Relic Lord Nelson Flagships Gavel
British: c. 1905
Relic Lord Nelson Flagships Gavel
Relic Lord Nelson Flagships Gavel
Relic Lord Nelson Flagships Gavel
British: c. 1905
Oak, teak and copper
6 x 2 x 1.75 inches, overall
$1,800

Souvenir relic wood gavel, made of wood and copper from two battle ships of Horatio Lord Nelson (1758-1805).  The copper nameplate attached to the mallet head is inscribed "Oak, teak and copper from Lord Nelson's flagships, 'Victory' and 'Foudroyant' 1765 1798." 

Nelson is one of Britain's greatest naval heroes, admired for his strategic ingenuity, tactical boldness, and ability to inspire those under his command.  The HMS Foudroyant and the HMS Victory were two of Nelson's flagships during the Napoleonic Wars.  The Foudroyant, launched in 1798, served as his flagship from 1799 to 1801.  The Victory, launched in 1765, served as Nelson’s flagship during the Battle of Trafalgar in 1805, during which he lost his life.

About a century later, The Foudroyant was wrecked in a storm in June 1897, and determined unsalvageable.  It was purchased by a syndicate in Blackpool, England, which removed some of the timber and copper to be made into souvenirs including medallions, coins, furniture and walking sticks.  In November 1897, another storm sank the ship to the bottom of the Irish Sea.  Meanwhile, other souvenirs were also made of wood and copper from the Victory, or by combining materials from both ships, such as the badge described below by Sir Percy Watts in 1905 for the Naval, Shipping and Fisheries Exhibition, a celebration of the centenary of the Battle of Trafalgar: 

"At the present moment, however, the Victory is the Flagship of the Commander-in-Chief at Portsmouth, and is in good repair. A large quantity of the timber damaged in action and decayed has been removed from time to time but much of the old vessel yet remains. One occasionally meets with souvenirs of the old ship, as, for instance, easy chairs, constructed of her old timber, and I have in my possession a badge which is a pass to the Welcome Club of the Naval Shipping and Fisheries Exhibition, at present at Earl's Court which consists of a portion of Victory's old timbers held by a rim of copper made from the sheathing of the Foudroyant, also one of Nelson's old flagships. I believe that all members of the club are in possession of this souvenir."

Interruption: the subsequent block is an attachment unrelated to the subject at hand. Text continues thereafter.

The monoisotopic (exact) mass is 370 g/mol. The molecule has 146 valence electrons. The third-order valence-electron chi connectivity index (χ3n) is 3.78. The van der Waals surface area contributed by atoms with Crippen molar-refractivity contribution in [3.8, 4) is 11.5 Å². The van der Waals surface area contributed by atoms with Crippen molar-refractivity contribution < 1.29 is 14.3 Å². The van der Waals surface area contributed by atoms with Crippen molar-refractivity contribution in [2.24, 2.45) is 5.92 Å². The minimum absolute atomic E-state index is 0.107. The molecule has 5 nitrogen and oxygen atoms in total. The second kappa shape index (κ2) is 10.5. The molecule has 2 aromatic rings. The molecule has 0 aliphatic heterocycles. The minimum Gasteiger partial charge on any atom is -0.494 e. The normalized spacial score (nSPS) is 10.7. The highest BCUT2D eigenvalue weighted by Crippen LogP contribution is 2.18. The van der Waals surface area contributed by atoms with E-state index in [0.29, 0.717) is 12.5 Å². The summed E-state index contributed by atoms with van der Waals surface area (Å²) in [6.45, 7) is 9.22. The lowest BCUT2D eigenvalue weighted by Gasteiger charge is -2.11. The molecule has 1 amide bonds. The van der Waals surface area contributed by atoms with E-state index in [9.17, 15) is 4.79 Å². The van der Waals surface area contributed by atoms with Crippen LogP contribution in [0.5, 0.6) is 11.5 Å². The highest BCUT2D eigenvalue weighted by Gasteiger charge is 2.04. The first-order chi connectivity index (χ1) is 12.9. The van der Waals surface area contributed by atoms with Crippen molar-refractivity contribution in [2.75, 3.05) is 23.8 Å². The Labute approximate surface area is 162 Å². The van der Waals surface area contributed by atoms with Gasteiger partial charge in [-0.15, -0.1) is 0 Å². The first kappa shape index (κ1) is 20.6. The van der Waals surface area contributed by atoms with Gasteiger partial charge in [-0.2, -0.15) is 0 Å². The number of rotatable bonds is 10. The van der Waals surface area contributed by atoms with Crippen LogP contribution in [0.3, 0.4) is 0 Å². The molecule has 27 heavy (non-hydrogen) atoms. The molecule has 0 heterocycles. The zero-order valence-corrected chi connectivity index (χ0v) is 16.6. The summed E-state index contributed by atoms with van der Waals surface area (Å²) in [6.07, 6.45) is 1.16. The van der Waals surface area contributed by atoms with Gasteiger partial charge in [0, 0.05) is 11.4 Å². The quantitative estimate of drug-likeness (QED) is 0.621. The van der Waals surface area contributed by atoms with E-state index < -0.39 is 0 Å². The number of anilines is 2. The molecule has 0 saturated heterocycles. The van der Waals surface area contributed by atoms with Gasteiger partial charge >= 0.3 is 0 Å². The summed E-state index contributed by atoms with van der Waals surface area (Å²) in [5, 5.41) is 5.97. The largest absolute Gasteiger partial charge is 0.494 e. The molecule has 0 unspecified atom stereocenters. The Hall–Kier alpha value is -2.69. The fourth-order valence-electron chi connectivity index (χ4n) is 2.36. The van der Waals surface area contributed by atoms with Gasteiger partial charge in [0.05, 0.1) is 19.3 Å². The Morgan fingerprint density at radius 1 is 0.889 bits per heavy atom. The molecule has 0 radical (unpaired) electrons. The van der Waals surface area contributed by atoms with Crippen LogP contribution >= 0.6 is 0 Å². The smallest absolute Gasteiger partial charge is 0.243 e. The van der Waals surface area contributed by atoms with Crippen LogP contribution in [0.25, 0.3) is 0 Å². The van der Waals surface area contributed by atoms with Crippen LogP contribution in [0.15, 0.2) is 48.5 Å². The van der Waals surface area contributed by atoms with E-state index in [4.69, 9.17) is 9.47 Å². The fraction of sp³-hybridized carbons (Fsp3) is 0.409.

It is quite possible this gavel was similarly made in connection with the Trafalgar centennial celebration in 1905, also with wood and copper from Nelson’s flagships.  Another gavel made from materials salvaged from the Foudroyant is in the collection of the St. Andrew's Society of Philadelphia and was presented to the society in 1906, just one year later. 

Vice-Admiral Horatio Nelson, 1st Viscount Nelson, K.B., was known for his boldness and bravery.  He was joined the Royal Navy at the age of 12 and the following year began officer training.  By 1797 he had risen to the rank of admiral, and his unusual tactics and bold action helped the British prevail against the Spanish at the Battle of Cape St. Vincent.  This earned a promotion to the admiralty and he was knighted.  He lost his arm in battle later that year.  His greatest fame, however, came from his participation in the Napoleonic Wars, notably the Battle of the Nile and the Battle of Copenhagen, in which the British gained key strategic advantages, and the Battle of Trafalgar, in which the Victory succeeded in crippling the French flagship Bucentaure.  However, as Victory was trading fire with another French ship, Nelson was wounded and died soon after the battle had ended with a British victory.  Nelson's body was returned to England and he is one of only five non-royal Britons -- including the Duke of Wellington and Winston Churchill -- to have been given a state funeral.  The monument Nelson's Column was erected in Trafalgar Square in London in his honor.

References:

"Biography of Horatio Lord Nelson."  Biography Online.  http://www.biographyonline.net/military/lord-nelson.html (1 September 2011).

"Old Welcome Club." RootsChat.com.  28 October 2008.  http://www.rootschat.com/forum/index.php?PHPSESSID=1oja6e6fcn619suirngaj03jg2&topic=337443.0 (1 September 2011).

"Re: HMS Foudroyant."  World Naval Ships Forums.  12 December 2009.  http://www.worldnavalships.com/forums/showthread.php?t=9045 (1 September 2011).

"Society's Relics."  The St. Andrew's Society of Philadelphia.  http://www.standrewsociety.org/relics.htm#gavel (1 September 2011).

Watts, Percy.  "The Ships of the Royal Navy as they existed at the time of Trafalgar."  19 July 1905.  Online at: Royal Navy During the Napoleonic Era (1793-1815).  http://home.gci.net/~stall/traf.htm (1 September 2011).


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